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**Net vibration at point P:**

Where:

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Coherent waves Two coherent waves must have parallel vibration directions identical frequency constant phase difference

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phase difference Interference constructively = Interference destructively

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**Path length difference**

Interference constructively = Interference destructively

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**§2-6 standing waves Traveling waves The energy of traveling waves**

What are standing waves? Standing waves are special cases of wave interference. The superposition of two coherent waves with identical amplitude, frequency and common vibration axis but opposite propagating direction is standing wave.

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y1 and y2 are identical x y y1 The propagating directions are the same. y is Not standing wave!

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x y y1 y2 y is Not standing wave!

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u x y u standing wave

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**Characteristics of standing wave**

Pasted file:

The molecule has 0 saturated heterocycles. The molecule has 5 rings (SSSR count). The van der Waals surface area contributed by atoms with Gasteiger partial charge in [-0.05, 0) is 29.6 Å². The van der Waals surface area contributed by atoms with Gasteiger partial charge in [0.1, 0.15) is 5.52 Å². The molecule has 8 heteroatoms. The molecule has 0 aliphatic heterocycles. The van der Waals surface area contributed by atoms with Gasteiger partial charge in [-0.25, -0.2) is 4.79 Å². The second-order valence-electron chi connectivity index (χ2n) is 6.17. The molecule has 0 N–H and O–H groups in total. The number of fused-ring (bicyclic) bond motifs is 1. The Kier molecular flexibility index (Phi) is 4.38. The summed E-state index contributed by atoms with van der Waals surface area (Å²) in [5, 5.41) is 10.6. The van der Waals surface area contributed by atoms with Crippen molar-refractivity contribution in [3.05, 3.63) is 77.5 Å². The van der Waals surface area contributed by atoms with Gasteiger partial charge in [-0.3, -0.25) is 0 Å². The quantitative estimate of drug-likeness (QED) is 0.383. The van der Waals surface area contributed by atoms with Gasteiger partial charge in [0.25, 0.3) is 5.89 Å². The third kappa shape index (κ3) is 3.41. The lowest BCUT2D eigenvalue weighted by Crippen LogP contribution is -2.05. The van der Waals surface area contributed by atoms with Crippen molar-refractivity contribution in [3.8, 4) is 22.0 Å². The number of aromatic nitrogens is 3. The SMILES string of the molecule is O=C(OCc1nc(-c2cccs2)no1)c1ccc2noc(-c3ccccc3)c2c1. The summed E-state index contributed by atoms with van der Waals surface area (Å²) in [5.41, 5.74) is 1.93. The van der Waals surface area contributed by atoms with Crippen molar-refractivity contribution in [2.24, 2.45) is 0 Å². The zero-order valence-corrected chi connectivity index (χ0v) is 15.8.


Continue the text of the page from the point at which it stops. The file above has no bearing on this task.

antinode x y Every element in the medium vibrates steadily. There is no traveling of waveform. node antinode 2) The amplitude of standing wave is A(x). 3) The positions of maximum amplitude are called antinodes. 4) The positions of zero amplitude are called nodes.

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**Mathematical expression of standing wave**

Suppose there are two coherent waves with identical amplitude, frequency and common vibration axis but opposite propagating directions. u x y y1 y2 u Set the initial phase is 0.

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**The standing wave is the superposition of these two coherent waves.**

using interference of wave, we get: Where:

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**The initial phase of the superposed wave:**

take

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**The mathematical expression of standing wave is:**

standing wave equation

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**Amplitude of standing wave, A(x)**

Simple harmonic vibration Standing wave equation does not satisfy: Therefore, standing wave is different from traveling wave.

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**Every element of the medium in standing wave is**

doing simple harmonic vibration at identical frequency ω. 2) But the amplitude of every element might be different at various position. Since every element of the medium vibrates steadily, the disturbance does not propagate in standing wave.

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Amplitude when antinode Node: when node